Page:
Gay and bisexual men are being offered an innovative new online service offering advice and support on sex, drugs and alcohol.
has been launched by leading LGBT charities Terrence Higgins Trust and London Friend as the first online counselling service for gay and bi men, offering digital support groups and virtual one-one counselling.
It is hoped the new scheme, which was funded by the Public Health England HIV Prevention Innovation Fund, will encourage men who live in rural areas or who want to receive support in a familiar, non-judgemental space to seek help and advice over any behaviour that may be putting their health at risk.
After being diagnosed with HIV at the age of 27, James didn't have sex or take drugs for three years. When he decided he was ready to begin seeing people again however, the proliferation of apps and drugs and the gay scene quickly drew him into the world of so-called 'chemsex'.
“I’ve always tried to play it as safe as possible, but last summer it went apocalyptic, says James. “I went to a party, which I don’t like doing, and I felt really anxious. I took drugs there and ended up having an anxiety attack.
“From there I was taking drugs every weekend. I’d meet people in groups and it would go on for days. Drugs would help me relax, but they also gave me an artificial sense of confidence which could be harmful. I had more STIs more frequently and I knew I could do a better job at work if I’d been more alert and healthy.”
James has since received the support he needs, and has hailed the Friday/Monday scheme as an important and innovative way of ensuring more gay men will have access to counselling and support services wherever they are in the country.
“I want to stay away from this behaviour, and I think peer support is a good way to do this – speaking to people who are empathetic and have experience of what you are going through. Doing it online means that it’s not constrained by timings and locations.”
Friday/Monday will allows users to interact with a counsellor onsceen, or with up to 10 people simultaneously as part of a support group.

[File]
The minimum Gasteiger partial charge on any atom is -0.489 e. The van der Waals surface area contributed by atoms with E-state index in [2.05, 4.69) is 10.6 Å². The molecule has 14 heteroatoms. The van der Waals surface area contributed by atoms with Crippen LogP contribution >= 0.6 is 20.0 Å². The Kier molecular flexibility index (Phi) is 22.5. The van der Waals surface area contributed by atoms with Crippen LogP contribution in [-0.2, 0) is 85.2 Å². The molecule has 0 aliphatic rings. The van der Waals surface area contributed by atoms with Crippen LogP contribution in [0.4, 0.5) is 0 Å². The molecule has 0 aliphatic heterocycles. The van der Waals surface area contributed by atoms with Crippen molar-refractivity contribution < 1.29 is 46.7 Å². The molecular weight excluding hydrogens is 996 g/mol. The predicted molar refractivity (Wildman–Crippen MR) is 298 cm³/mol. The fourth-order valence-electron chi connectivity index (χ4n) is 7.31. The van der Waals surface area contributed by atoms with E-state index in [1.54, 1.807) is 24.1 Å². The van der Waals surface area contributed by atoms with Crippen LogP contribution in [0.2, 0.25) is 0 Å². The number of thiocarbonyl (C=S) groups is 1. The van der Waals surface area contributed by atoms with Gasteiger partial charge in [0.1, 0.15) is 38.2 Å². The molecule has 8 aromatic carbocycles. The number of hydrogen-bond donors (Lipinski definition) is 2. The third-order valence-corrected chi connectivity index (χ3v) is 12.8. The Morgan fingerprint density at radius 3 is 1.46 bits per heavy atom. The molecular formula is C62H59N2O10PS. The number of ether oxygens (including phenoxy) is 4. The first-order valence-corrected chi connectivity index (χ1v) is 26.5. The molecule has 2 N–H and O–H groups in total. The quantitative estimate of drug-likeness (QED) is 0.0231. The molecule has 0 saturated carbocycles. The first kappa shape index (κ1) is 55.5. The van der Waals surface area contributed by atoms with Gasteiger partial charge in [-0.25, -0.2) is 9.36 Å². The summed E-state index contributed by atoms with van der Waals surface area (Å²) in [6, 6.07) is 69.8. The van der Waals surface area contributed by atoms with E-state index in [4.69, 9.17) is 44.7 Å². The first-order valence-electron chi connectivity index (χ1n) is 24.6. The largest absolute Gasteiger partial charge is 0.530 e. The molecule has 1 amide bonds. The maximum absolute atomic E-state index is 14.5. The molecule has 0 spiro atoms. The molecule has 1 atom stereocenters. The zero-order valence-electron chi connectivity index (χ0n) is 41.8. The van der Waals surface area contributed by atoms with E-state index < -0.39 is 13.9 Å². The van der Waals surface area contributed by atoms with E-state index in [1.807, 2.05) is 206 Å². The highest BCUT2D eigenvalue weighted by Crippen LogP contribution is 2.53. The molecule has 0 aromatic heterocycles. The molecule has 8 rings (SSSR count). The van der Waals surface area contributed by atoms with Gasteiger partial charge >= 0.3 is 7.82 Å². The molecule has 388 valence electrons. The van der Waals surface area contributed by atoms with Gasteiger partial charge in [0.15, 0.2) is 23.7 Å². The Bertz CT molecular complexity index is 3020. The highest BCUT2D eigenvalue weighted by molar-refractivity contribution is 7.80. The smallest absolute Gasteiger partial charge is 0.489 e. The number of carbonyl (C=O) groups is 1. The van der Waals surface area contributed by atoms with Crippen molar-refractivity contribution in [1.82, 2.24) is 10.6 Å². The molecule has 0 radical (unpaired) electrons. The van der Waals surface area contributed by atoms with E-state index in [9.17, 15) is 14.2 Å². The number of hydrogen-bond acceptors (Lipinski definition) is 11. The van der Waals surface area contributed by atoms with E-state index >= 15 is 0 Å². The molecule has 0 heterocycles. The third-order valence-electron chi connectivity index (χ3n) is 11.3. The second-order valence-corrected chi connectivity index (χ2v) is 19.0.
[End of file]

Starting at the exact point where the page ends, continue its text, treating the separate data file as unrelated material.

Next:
Explaining the need the new service, Cary James, Head of Health Promotion at Terrence Higgins Trust, said: “We’re delighted to be working with London Friend to deliver this important and much needed project.
“Mainstream services often don’t meet the needs of gay men whose drug and alcohol use is linked to their sex life. This can leave them feeling isolated. These online services will reach out to these men and provide specialist support from people who really understand and who will not judge, helping people to get back in control of their sexual and mental health.”
Monty Moncrieff, Chief Executive of London Friend, says: “If you find yourself stuck in a cycle, these online services can help you understand the role that drugs and alcohol are playing in your life and give you the knowledge and tools to make the changes you want.
“Wherever you live, and whether you want to cut back a bit, be safer or quit entirely, we’ll be there at the click of a button to support, help and guide you through it.”
James adds: “My advice for anyone who finds themselves seeking support is to identify why they are doing it. For me it was because I felt like I’m damaged goods and, as I don’t go out much anymore, it was a fast track way of meeting people.
"It’s all very well people telling you to stop, but first you need to know why you’re doing it in the first place. That’s where projects like this come in.”
You can find out more and sign up at fridaymonday.org.uk
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